The use of double-blind designs, normally the criterion standard of clinical trials, is impossible when comparing medication therapy to procedural therapies for depression. In the Consortium for Research in Electroconvulsive Therapy (CORE) trial, depressed patients recently remitted with electroconvulsive therapy (ECT) were randomly assigned to receive continuation therapy with either ECT or medications. The purpose of this article is to describe the design characteristics and challenges of the trial and of our method of dealing with the lack of double-blind outcome assessment.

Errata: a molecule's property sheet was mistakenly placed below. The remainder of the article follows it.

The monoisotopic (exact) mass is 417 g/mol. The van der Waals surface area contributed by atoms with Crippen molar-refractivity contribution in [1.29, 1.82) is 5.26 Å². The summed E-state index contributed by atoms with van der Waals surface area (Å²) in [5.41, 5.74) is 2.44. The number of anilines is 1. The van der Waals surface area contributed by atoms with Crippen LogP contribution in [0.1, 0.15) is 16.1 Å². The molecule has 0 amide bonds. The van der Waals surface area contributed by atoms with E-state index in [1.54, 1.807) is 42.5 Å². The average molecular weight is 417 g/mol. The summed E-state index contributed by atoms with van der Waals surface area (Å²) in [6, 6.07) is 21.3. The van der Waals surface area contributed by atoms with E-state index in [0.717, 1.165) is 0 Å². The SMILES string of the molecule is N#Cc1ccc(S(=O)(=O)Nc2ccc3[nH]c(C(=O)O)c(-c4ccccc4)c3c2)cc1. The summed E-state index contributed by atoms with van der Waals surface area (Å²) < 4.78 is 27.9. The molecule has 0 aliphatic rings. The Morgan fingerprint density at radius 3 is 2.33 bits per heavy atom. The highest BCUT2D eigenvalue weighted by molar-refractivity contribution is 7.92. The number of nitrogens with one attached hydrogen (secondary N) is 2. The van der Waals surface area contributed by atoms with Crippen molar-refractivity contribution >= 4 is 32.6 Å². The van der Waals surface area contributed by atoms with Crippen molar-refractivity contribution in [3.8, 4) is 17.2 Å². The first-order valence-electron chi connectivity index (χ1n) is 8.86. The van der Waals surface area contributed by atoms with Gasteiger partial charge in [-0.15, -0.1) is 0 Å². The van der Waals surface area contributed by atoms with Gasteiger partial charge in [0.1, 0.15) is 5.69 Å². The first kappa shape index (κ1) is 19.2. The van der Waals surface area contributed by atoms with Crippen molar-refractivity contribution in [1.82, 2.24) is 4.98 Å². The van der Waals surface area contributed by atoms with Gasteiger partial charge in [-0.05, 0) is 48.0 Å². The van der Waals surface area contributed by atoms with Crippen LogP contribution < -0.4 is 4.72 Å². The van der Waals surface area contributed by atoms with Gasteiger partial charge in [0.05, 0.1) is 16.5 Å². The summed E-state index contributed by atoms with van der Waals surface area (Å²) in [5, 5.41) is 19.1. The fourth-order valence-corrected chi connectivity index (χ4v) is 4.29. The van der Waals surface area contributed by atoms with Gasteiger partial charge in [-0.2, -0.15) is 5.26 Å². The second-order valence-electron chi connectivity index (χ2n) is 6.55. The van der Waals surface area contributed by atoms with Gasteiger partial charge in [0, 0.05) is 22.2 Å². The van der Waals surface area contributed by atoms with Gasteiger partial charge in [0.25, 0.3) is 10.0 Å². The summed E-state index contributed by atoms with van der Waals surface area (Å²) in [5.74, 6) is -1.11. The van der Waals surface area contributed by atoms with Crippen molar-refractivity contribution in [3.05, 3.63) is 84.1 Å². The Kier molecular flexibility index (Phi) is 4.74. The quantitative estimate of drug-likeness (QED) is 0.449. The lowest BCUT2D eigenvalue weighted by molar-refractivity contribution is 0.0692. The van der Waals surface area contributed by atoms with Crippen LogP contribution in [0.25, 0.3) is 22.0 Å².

The primary outcome measure was time to relapse of depression in the continuation phase. We developed a method to achieve partial blinding of depressive severity assessment. This consisted of videotaping the structured interviews, having the video tapes co-rated by personnel not involved in the patient's care, and a videotape-tracking maneuver so that the assessor of the videotapes could be blinded to phase and type of treatment.
We enrolled 624 patients into the initial treatment phase of the trial. Of these, 201 met criteria for randomization into the second, continuation phase. Our videotape-tracking maneuver to reduce bias in outcome assessment worked well during the trial.
The CORE study is the first multicenter, randomized controlled trial of continuation ECT in the relapse prevention of major depressive episodes. We successfully recruited a large number of severely depressed patients into a 6 month trial and used a method of reducing bias that might result from lack of blinding.